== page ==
Isaac Newton, Prof. Martin, and a very scientific Philosophers’ Café

The next Philosophers’ Café features UW-Green Bay professor and Philosophy program chair Christopher Martin leading what is sure to be an eclectic and electric discussion of the merits and demerits of “Anti-Realism in Science,” which posits that science has no business attempting to actually explain the world. The gathering takes place from 7 to 8:30 p.m. this Wednesday (March 4) in the upstairs back room at Titletown Brewing, 200 Dousman Street. Martin offers the following explanation of his talk:

“When Isaac Newton discovered the mathematical equations that define gravity he admitted, upfront, that while the numbers worked, he was at a complete loss to explain what gravity itself was. The wild success of his predictions courted what Einstein would later call “spooky action at a distance,” the possibility for spatially discontinuous entities to affect one-another instantaneously. Does the predictive success of Newton’s theory qualify it as good science, or ought it also to explain why the world acts this way? Is the aim of science only to predict future events, or do we expect it to additionally explain the machinery of the world? Does the phenomenal success of quantum physics justify believing that unobserved electrons are actual entities, or should we regard unobservables only as useful fictions of successful theories?”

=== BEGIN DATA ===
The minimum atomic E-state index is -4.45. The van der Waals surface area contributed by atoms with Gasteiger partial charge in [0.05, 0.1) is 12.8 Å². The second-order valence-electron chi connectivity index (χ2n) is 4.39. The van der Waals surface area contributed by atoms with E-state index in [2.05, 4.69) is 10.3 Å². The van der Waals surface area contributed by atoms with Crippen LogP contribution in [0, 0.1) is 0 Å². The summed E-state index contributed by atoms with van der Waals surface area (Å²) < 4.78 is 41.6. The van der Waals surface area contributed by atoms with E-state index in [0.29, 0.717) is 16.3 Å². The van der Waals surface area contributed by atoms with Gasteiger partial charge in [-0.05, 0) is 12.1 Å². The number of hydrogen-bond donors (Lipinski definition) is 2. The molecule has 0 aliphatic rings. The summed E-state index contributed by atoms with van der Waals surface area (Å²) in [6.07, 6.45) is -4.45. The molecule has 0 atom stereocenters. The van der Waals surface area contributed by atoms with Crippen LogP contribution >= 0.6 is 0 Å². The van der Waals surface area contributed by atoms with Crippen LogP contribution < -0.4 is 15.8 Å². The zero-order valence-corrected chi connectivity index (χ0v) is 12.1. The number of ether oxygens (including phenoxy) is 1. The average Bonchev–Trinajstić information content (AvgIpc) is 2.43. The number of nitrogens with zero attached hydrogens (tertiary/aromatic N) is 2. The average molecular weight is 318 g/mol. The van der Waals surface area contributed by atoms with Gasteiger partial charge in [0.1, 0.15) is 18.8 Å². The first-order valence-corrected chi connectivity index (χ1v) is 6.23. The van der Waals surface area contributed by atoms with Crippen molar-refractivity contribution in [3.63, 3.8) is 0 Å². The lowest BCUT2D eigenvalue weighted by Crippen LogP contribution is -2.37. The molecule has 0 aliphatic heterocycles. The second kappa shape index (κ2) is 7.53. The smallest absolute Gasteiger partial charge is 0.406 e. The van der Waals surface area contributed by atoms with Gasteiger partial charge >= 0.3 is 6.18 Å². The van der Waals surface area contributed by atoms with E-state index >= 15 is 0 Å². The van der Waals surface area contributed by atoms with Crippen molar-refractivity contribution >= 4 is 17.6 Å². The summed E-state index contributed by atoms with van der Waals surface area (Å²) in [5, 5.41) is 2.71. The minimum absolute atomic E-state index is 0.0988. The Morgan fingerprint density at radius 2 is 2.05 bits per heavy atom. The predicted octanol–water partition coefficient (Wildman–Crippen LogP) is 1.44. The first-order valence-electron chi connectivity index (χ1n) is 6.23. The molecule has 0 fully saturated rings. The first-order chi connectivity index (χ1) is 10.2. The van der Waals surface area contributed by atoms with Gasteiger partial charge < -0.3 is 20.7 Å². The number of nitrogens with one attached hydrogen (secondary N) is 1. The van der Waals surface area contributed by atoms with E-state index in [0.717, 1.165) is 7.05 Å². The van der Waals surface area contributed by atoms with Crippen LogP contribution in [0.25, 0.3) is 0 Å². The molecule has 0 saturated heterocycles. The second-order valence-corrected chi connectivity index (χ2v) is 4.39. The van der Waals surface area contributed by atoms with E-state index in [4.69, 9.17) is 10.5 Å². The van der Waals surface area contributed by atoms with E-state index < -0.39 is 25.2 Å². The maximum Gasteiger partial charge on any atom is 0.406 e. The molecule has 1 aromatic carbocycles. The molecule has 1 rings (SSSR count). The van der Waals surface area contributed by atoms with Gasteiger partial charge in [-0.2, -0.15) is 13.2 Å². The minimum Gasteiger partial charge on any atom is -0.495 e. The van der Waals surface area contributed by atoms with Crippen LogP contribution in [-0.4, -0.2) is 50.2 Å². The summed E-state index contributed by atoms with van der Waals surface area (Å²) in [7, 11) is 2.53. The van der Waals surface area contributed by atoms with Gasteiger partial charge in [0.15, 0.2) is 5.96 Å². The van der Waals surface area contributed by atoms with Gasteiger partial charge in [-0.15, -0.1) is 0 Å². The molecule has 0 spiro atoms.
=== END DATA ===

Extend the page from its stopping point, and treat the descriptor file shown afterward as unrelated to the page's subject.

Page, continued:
As always, Philosophers Café gatherings are free and open to all. Please note: The previously scheduled David Helpap Café on “Regulation” has been postponed.

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